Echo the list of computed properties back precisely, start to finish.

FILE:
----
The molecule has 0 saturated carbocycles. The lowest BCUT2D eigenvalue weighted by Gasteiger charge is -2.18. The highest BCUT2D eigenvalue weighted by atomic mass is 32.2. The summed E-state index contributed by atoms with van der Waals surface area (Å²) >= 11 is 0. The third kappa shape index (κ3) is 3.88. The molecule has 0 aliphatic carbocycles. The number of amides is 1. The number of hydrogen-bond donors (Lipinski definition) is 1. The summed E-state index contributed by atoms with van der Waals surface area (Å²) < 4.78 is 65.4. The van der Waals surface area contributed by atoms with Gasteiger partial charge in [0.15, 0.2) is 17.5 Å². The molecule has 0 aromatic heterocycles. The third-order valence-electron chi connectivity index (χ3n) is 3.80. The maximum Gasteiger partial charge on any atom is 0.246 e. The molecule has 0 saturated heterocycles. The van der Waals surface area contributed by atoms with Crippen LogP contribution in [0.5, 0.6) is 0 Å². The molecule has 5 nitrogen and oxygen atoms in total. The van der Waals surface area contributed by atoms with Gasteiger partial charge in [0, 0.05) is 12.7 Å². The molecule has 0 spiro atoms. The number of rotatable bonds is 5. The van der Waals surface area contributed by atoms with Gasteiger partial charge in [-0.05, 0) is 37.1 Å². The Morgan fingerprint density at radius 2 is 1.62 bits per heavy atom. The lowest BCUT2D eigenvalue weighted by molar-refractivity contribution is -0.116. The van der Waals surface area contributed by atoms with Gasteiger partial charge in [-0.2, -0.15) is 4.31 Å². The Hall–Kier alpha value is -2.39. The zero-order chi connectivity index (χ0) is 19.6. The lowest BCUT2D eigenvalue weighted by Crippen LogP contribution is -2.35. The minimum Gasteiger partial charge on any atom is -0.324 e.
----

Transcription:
The molecule has 0 saturated carbocycles. The lowest BCUT2D eigenvalue weighted by Gasteiger charge is -2.18. The highest BCUT2D eigenvalue weighted by atomic mass is 32.2. The summed E-state index contributed by atoms with van der Waals surface area (Å²) >= 11 is 0. The third kappa shape index (κ3) is 3.88. The molecule has 0 aliphatic carbocycles. The number of amides is 1. The number of hydrogen-bond donors (Lipinski definition) is 1. The summed E-state index contributed by atoms with van der Waals surface area (Å²) < 4.78 is 65.4. The van der Waals surface area contributed by atoms with Gasteiger partial charge in [0.15, 0.2) is 17.5 Å². The molecule has 0 aromatic heterocycles. The third-order valence-electron chi connectivity index (χ3n) is 3.80. The maximum Gasteiger partial charge on any atom is 0.246 e. The molecule has 0 saturated heterocycles. The van der Waals surface area contributed by atoms with Crippen LogP contribution in [0.5, 0.6) is 0 Å². The molecule has 5 nitrogen and oxygen atoms in total. The van der Waals surface area contributed by atoms with Gasteiger partial charge in [0, 0.05) is 12.7 Å². The molecule has 0 spiro atoms. The number of rotatable bonds is 5. The van der Waals surface area contributed by atoms with Gasteiger partial charge in [-0.05, 0) is 37.1 Å². The Morgan fingerprint density at radius 2 is 1.62 bits per heavy atom. The lowest BCUT2D eigenvalue weighted by molar-refractivity contribution is -0.116. The van der Waals surface area contributed by atoms with Gasteiger partial charge in [-0.2, -0.15) is 4.31 Å². The Hall–Kier alpha value is -2.39. The zero-order chi connectivity index (χ0) is 19.6. The lowest BCUT2D eigenvalue weighted by Crippen LogP contribution is -2.35. The minimum Gasteiger partial charge on any atom is -0.324 e.